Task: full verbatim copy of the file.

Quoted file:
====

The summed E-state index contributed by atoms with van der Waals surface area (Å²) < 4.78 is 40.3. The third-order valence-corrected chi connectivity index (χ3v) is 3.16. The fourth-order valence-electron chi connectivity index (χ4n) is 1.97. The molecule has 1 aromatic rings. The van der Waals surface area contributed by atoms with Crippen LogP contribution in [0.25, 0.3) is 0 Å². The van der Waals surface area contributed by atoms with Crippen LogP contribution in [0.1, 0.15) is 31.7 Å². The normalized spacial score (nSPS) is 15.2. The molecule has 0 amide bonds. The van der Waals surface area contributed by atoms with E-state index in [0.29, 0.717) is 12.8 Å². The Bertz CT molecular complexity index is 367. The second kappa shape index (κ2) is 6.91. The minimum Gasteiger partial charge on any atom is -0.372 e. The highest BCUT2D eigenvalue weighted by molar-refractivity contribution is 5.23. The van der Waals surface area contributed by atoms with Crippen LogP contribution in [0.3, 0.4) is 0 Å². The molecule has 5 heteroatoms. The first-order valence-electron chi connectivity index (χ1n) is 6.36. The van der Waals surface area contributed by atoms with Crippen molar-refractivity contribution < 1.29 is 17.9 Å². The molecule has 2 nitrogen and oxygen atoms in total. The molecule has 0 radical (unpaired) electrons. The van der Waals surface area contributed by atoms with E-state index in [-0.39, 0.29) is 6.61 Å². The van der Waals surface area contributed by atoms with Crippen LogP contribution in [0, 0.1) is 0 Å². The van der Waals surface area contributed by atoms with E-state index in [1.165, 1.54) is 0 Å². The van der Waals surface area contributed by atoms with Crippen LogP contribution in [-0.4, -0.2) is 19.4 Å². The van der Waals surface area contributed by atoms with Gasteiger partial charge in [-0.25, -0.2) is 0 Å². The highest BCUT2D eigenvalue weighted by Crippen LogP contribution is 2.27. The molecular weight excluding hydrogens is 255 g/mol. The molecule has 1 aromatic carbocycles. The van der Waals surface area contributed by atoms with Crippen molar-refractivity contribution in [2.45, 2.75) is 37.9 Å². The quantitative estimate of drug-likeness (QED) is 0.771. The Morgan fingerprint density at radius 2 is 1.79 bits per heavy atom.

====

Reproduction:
The summed E-state index contributed by atoms with van der Waals surface area (Å²) < 4.78 is 40.3. The third-order valence-corrected chi connectivity index (χ3v) is 3.16. The fourth-order valence-electron chi connectivity index (χ4n) is 1.97. The molecule has 1 aromatic rings. The van der Waals surface area contributed by atoms with Crippen LogP contribution in [0.25, 0.3) is 0 Å². The van der Waals surface area contributed by atoms with Crippen LogP contribution in [0.1, 0.15) is 31.7 Å². The normalized spacial score (nSPS) is 15.2. The molecule has 0 amide bonds. The van der Waals surface area contributed by atoms with E-state index in [0.29, 0.717) is 12.8 Å². The Bertz CT molecular complexity index is 367. The second kappa shape index (κ2) is 6.91. The minimum Gasteiger partial charge on any atom is -0.372 e. The highest BCUT2D eigenvalue weighted by molar-refractivity contribution is 5.23. The van der Waals surface area contributed by atoms with Crippen LogP contribution in [0.3, 0.4) is 0 Å². The molecule has 5 heteroatoms. The first-order valence-electron chi connectivity index (χ1n) is 6.36. The van der Waals surface area contributed by atoms with Crippen molar-refractivity contribution < 1.29 is 17.9 Å². The molecule has 2 nitrogen and oxygen atoms in total. The molecule has 0 radical (unpaired) electrons. The van der Waals surface area contributed by atoms with E-state index in [-0.39, 0.29) is 6.61 Å². The van der Waals surface area contributed by atoms with Crippen LogP contribution in [0, 0.1) is 0 Å². The van der Waals surface area contributed by atoms with E-state index in [1.165, 1.54) is 0 Å². The van der Waals surface area contributed by atoms with Crippen LogP contribution in [-0.4, -0.2) is 19.4 Å². The van der Waals surface area contributed by atoms with Gasteiger partial charge in [-0.25, -0.2) is 0 Å². The highest BCUT2D eigenvalue weighted by Crippen LogP contribution is 2.27. The molecular weight excluding hydrogens is 255 g/mol. The molecule has 1 aromatic carbocycles. The van der Waals surface area contributed by atoms with Crippen molar-refractivity contribution in [2.45, 2.75) is 37.9 Å². The quantitative estimate of drug-likeness (QED) is 0.771. The Morgan fingerprint density at radius 2 is 1.79 bits per heavy atom.